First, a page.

By Jim Birchall
It’s often said sailors spin a good yarn. For hundreds of years, long journeys have been broken up with tales of Ghost Ships stalking many a terrified crew of mortals.
The most famous of these apparitions The Flying Dutchman is described as a glowing spectre, which is unable to ever make port and acts as a harbinger of doom for those unfortunate enough to cross her path on the seven seas.
The genesis of the legend has its likely origins in the late 17th century during a period of trade dominance by Dutch interests in the East Indies. One theory speculates the stories were imagined by mariners to scare away rogue traders from proprietary routes.
Looking deeper, there are anecdotal reports of a Dutch Man-of-War sinking off the Cape of Good Hope in the late 1700s. The narrative suggests the ship sank as a result of no shore pilot coming to her aid, and the subsequent loss of all souls onboard damned her for eternity, appearing as a terrifying vision during similar inclement conditions -often prefaced by a mysterious thick fog.
Prince George of Wales, latterly King George V, solidified the legend when in 1881, whilst on a three-year right-of-passage voyage with his brother Prince Albert, reported encountering the Flying Dutchman while limping to port in Australia, via the Bass Strait, to repair a damaged rudder.
The ship’s log contained an entry from one of the prince’s which stated,
‘July 11th. At 4 a.m. the Flying Dutchman crossed our bows. A strange red light as of a phantom ship all aglow, in the midst of which light the masts, spars and sails of a brig 200 yards distant stood out in strong relief as she came upon the port bow, where also the officer of the watch from the bridge clearly saw her, as did the quarterdeck midshipman, who was sent forward at once to the forecastle; but on arriving there was no vestige nor any sign whatever of any material ship was to be seen either near or right away to the horizon, the night being clear and the sea calm. Thirteen persons altogether saw her’.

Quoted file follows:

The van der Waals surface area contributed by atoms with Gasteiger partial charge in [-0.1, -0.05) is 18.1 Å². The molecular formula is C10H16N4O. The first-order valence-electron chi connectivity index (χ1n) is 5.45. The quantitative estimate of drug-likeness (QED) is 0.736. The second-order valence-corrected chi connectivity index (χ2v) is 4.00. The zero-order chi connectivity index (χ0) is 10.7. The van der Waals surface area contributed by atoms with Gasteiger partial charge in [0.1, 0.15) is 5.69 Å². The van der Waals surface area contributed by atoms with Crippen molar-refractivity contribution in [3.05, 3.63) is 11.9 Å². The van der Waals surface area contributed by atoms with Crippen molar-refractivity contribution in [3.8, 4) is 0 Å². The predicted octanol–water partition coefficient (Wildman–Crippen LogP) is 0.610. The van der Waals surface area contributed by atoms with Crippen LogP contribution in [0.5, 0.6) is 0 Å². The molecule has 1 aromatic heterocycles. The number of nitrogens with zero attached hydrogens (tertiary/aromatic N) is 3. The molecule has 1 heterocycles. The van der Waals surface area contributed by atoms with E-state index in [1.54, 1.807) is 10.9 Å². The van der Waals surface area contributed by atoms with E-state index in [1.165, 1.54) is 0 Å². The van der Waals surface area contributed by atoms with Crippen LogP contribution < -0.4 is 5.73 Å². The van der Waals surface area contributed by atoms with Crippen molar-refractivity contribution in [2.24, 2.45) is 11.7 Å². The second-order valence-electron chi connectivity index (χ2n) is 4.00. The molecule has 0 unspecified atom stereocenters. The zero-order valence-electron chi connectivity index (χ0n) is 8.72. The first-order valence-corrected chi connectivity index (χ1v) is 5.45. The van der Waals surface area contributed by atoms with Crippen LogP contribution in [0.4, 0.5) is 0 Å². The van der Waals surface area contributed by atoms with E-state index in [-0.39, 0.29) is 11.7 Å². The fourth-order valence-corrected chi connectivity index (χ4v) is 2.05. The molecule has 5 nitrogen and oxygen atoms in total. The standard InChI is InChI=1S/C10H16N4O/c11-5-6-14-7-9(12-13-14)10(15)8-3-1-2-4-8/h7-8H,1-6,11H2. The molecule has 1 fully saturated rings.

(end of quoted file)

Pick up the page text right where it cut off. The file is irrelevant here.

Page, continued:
Aside from evidence advanced by the royal crew, to date, the mythos of the Dutchman has remained elusive to contemporary scientific examination.
Some analysts of the paranormal (including this writer) have suggested the luminous vision of the Dutchman may be a result of a mirage phenomenon known as a Fata Morgana.
An excellent example of a Fata Morgana was captured right here in New Zealand off a Bay of Plenty Beach in April 2020. The New Zealand Herald reported that a woman named Monika Schaffner was travelling through Mount Maunganui when she glanced out into the sea and saw what looked like a large object hovering in suspended animation.
“I filmed this optical phenomenon that made a ship look like it was floating in the air” said Schaffner. She went on to say, “it was like seeing something unreal. I thought my eyes are playing a trick on me, I had to ask my partner if he sees the same as me. So, I asked him to pull over so I could take a photo.”
A Fata Morgana is a complex form of superior mirage that is seen in a narrow band right above the horizon.
The eerie image, which is enough to make any sceptic question the supernatural, occurs when a layer of warm air sits on top of a layer of cold air causing the light from the ship to bend as it passes through the air gaps displaying an often contorted (and inverted) image of a vessel or structure that could be several kilometres away.
This type of mirage could also explain New Zealand’s version of The Flying Dutchman, the alleged sighting of a phantom waka (canoe) on Lake Tarawera in 1886. Several eyewitnesses reported seeing what they perceived as a Maori war canoe approaching their boat at a distance of some 500 metres, only to vanish into a mist as it came into proximity.
Witnesses included a local clergyman and a member of the local Te Arawa Iwi (tribe) who confirmed no one local owned such a canoe. Like the Dutchman, the story of the waka has been inextricably linked to disaster and misfortune falling upon those unfortunate enough to encounter an otherworldly maritime presence.
Some 11 days later, Lake Taraweras’ namesake maunga, erupted, resulting in the loss of over 100 lives, and entombed for eternity the aesthetic silica deposits known as the Pink and White Terraces.
This article first appeared in the September/October 2021 edition of Professional Skipper magazine